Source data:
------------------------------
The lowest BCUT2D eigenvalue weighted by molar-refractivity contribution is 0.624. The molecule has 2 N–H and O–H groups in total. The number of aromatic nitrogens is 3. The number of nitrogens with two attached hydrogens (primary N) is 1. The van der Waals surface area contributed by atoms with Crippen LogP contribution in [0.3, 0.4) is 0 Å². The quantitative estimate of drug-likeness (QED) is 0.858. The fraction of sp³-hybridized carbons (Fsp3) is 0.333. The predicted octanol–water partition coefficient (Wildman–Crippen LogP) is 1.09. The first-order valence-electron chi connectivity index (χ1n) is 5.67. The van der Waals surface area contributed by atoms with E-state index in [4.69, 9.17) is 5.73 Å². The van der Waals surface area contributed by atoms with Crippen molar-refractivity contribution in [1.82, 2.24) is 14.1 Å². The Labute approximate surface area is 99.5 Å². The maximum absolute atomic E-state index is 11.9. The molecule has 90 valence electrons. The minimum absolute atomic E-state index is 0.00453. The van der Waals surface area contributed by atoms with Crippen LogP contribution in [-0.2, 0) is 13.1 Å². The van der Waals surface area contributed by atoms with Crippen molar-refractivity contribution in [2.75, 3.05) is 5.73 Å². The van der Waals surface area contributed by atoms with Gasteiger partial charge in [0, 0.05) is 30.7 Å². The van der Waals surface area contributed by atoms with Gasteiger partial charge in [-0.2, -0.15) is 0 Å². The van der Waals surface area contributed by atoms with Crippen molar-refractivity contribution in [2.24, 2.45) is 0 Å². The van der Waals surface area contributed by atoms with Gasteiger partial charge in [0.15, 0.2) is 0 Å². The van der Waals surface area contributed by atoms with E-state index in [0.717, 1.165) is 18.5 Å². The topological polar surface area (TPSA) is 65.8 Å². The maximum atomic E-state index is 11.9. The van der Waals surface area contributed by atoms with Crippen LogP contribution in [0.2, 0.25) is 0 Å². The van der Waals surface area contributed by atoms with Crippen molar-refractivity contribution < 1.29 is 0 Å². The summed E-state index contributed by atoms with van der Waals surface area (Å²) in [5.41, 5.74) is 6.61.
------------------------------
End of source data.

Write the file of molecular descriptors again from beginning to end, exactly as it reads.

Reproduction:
The lowest BCUT2D eigenvalue weighted by molar-refractivity contribution is 0.624. The molecule has 2 N–H and O–H groups in total. The number of aromatic nitrogens is 3. The number of nitrogens with two attached hydrogens (primary N) is 1. The van der Waals surface area contributed by atoms with Crippen LogP contribution in [0.3, 0.4) is 0 Å². The quantitative estimate of drug-likeness (QED) is 0.858. The fraction of sp³-hybridized carbons (Fsp3) is 0.333. The predicted octanol–water partition coefficient (Wildman–Crippen LogP) is 1.09. The first-order valence-electron chi connectivity index (χ1n) is 5.67. The van der Waals surface area contributed by atoms with E-state index in [4.69, 9.17) is 5.73 Å². The van der Waals surface area contributed by atoms with Crippen molar-refractivity contribution in [1.82, 2.24) is 14.1 Å². The Labute approximate surface area is 99.5 Å². The maximum absolute atomic E-state index is 11.9. The molecule has 90 valence electrons. The minimum absolute atomic E-state index is 0.00453. The van der Waals surface area contributed by atoms with Crippen LogP contribution in [-0.2, 0) is 13.1 Å². The van der Waals surface area contributed by atoms with Crippen molar-refractivity contribution in [2.75, 3.05) is 5.73 Å². The van der Waals surface area contributed by atoms with Gasteiger partial charge in [0, 0.05) is 30.7 Å². The van der Waals surface area contributed by atoms with Gasteiger partial charge in [-0.2, -0.15) is 0 Å². The van der Waals surface area contributed by atoms with Crippen molar-refractivity contribution in [2.24, 2.45) is 0 Å². The van der Waals surface area contributed by atoms with Gasteiger partial charge in [0.15, 0.2) is 0 Å². The van der Waals surface area contributed by atoms with E-state index in [0.717, 1.165) is 18.5 Å². The topological polar surface area (TPSA) is 65.8 Å². The maximum atomic E-state index is 11.9. The van der Waals surface area contributed by atoms with Crippen LogP contribution in [0.2, 0.25) is 0 Å². The van der Waals surface area contributed by atoms with Crippen molar-refractivity contribution < 1.29 is 0 Å². The summed E-state index contributed by atoms with van der Waals surface area (Å²) in [5.41, 5.74) is 6.61.